Academic journal article Development and Society

Two Dimensions of Family Risk in East Asia: Variations and Contextualization*

Academic journal article Development and Society

Two Dimensions of Family Risk in East Asia: Variations and Contextualization*

Article excerpt


This paper investigates family risks in East Asia from the perspective of risk society. It focuses on two dimensions of family risk, that is, the objective and the subjective dimensions. The objective dimension refers to the official statistics related to family risk in three countries of East Asia - Korea, China, and Japan - and the subjective dimension refers to citizens' perception of these risks in the capital cities (Seoul, Beijing, and Tokyo) through survey research. The contextualized relationship between the objective and subjective dimensions shows that risk perception tends to moves up or down in a way reflecting the official statistics of family risks. We argue that this pattern of variation is be explained by the social construction of risks.

It is well known that the family in East Asia has long been considered one of the most important institutions, generally showing strong collective orientations, solid ties among family members, and some shared Confucian traditions. These days, however, the family has been undergoing remarkable change in East Asia due to (among other things) economic crisis, feminism, aging, and individualization. Many indices, such as low fertility rate, high divorce rate and low marriage rate, show this. There have been numerous studies on the family and also on risk perceptions in East Asia. However, there seems to be no attempt to explicitly focus on family risk in East Asia. This paper is an attempt to study the family risk from the perspective of risk society. Family risk refers to a risk related to the tasks and relationship of the family. More detailed discussion will follow in section II-2 of this paper.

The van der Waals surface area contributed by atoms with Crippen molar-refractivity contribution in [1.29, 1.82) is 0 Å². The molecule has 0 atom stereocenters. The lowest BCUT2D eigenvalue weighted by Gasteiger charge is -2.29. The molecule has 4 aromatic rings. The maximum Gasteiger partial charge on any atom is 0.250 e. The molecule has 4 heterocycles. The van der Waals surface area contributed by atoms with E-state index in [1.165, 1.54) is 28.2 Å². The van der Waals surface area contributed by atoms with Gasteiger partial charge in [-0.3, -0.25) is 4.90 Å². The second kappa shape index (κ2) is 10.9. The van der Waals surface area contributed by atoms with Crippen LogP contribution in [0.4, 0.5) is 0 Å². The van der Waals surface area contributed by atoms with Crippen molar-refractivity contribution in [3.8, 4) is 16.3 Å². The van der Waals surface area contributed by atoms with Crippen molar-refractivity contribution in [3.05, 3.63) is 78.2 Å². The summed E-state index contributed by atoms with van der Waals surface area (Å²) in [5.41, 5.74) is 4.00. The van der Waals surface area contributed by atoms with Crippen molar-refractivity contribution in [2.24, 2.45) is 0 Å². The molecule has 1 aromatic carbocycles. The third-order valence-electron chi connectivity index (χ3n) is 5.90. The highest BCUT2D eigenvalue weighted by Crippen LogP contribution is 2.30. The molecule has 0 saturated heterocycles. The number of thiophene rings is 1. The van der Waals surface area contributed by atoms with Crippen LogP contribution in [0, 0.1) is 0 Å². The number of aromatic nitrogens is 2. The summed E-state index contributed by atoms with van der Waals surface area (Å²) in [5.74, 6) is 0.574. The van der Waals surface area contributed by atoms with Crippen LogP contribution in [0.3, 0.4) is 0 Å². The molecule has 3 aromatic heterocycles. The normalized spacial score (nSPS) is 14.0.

We take up this perspective for two reasons. First, it is because a risk perspective on the family allows us to see family problems in the context of current social changes and their global significance. More specifically, we can better understand family risks within the context of individualization, which is important because it is this that is giving rise to many of the risks that were not previously so conspicuous. Second, the risk perspective as well as the thesis of individualization helps us to perceive the basic condition for adequate social responses to family risks such as low fertility rates and high divorce rates; given the megatrend of individualization, we cannot go back to the traditional family but must find the way in which family risks can be managed by taking into account the choices and preferences of individualizing individuals.

Why do we focus on the objective and subjective dimensions of family risk? It is because we think that it is important to reveal how these two dimensions are related. Subjective perception of risks such as the difficulties in child-rearing may give rise to certain actions or decisions (like the family with no children) which will have consequences upon official statistics. Also, statistics could have an influence on the citizens' risk perception directly or indirectly, through government policy and other mediating factors. Thus it is important to see the relationship between the two. There have been studies focusing on the objective dimension of family change using the official statistics (Park 2013), and there have also been studies focusing on the subjective dimension such family values (Eun 2004, 2006, 2009). However, there have not been studies relating these two dimensions from the perspective of risk society. This paper attempts to do this.

Between the two dimensions, more focus will be given to the subjective one. This is because risk, according to Beck, is an anticipation of a catastrophe, not a catastrophe itself (Beck 1997, pp. 73-4). This definition of risk is important because risk is socially constructed (Beck 1997, pp. 57, 284) and thus opens up a new space of risk governance. For a long time risk was defined by the government's decision and not by the citizens'; and citizens had no say in decisions, but had to feel their effects. …

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